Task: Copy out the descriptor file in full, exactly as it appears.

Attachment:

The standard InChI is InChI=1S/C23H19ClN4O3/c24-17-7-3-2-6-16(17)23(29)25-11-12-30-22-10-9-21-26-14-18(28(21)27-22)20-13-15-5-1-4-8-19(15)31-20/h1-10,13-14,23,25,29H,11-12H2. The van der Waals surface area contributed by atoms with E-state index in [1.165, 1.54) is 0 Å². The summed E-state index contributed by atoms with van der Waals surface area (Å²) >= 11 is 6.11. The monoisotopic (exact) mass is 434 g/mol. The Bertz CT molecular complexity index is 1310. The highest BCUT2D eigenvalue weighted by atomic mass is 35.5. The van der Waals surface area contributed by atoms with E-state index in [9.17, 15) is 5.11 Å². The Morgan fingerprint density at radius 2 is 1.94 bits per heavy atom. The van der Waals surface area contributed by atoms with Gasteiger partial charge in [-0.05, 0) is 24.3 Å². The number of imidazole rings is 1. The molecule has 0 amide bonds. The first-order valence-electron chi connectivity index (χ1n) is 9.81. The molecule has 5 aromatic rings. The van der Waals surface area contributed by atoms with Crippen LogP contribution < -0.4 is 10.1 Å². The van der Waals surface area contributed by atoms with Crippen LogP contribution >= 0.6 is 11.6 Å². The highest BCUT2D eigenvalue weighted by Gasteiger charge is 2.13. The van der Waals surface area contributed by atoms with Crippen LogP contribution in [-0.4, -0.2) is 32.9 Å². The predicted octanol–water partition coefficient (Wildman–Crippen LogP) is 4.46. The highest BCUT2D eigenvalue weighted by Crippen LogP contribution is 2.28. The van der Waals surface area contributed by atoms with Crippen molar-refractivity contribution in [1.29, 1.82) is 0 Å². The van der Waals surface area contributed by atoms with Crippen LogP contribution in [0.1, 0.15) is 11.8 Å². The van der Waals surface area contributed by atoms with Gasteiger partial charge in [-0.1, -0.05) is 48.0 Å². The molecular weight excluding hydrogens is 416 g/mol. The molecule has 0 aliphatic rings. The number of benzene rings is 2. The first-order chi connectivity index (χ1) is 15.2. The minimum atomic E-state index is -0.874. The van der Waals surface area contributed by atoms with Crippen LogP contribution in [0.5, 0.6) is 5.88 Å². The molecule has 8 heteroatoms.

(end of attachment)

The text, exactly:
The standard InChI is InChI=1S/C23H19ClN4O3/c24-17-7-3-2-6-16(17)23(29)25-11-12-30-22-10-9-21-26-14-18(28(21)27-22)20-13-15-5-1-4-8-19(15)31-20/h1-10,13-14,23,25,29H,11-12H2. The van der Waals surface area contributed by atoms with E-state index in [1.165, 1.54) is 0 Å². The summed E-state index contributed by atoms with van der Waals surface area (Å²) >= 11 is 6.11. The monoisotopic (exact) mass is 434 g/mol. The Bertz CT molecular complexity index is 1310. The highest BCUT2D eigenvalue weighted by atomic mass is 35.5. The van der Waals surface area contributed by atoms with E-state index in [9.17, 15) is 5.11 Å². The Morgan fingerprint density at radius 2 is 1.94 bits per heavy atom. The van der Waals surface area contributed by atoms with Gasteiger partial charge in [-0.05, 0) is 24.3 Å². The number of imidazole rings is 1. The molecule has 0 amide bonds. The first-order valence-electron chi connectivity index (χ1n) is 9.81. The molecule has 5 aromatic rings. The van der Waals surface area contributed by atoms with Crippen LogP contribution < -0.4 is 10.1 Å². The van der Waals surface area contributed by atoms with Crippen LogP contribution >= 0.6 is 11.6 Å². The highest BCUT2D eigenvalue weighted by Gasteiger charge is 2.13. The van der Waals surface area contributed by atoms with Crippen LogP contribution in [-0.4, -0.2) is 32.9 Å². The predicted octanol–water partition coefficient (Wildman–Crippen LogP) is 4.46. The highest BCUT2D eigenvalue weighted by Crippen LogP contribution is 2.28. The van der Waals surface area contributed by atoms with Crippen molar-refractivity contribution in [1.29, 1.82) is 0 Å². The van der Waals surface area contributed by atoms with Crippen LogP contribution in [0.1, 0.15) is 11.8 Å². The van der Waals surface area contributed by atoms with Gasteiger partial charge in [-0.1, -0.05) is 48.0 Å². The molecular weight excluding hydrogens is 416 g/mol. The molecule has 0 aliphatic rings. The number of benzene rings is 2. The first-order chi connectivity index (χ1) is 15.2. The minimum atomic E-state index is -0.874. The van der Waals surface area contributed by atoms with Crippen LogP contribution in [0.5, 0.6) is 5.88 Å². The molecule has 8 heteroatoms.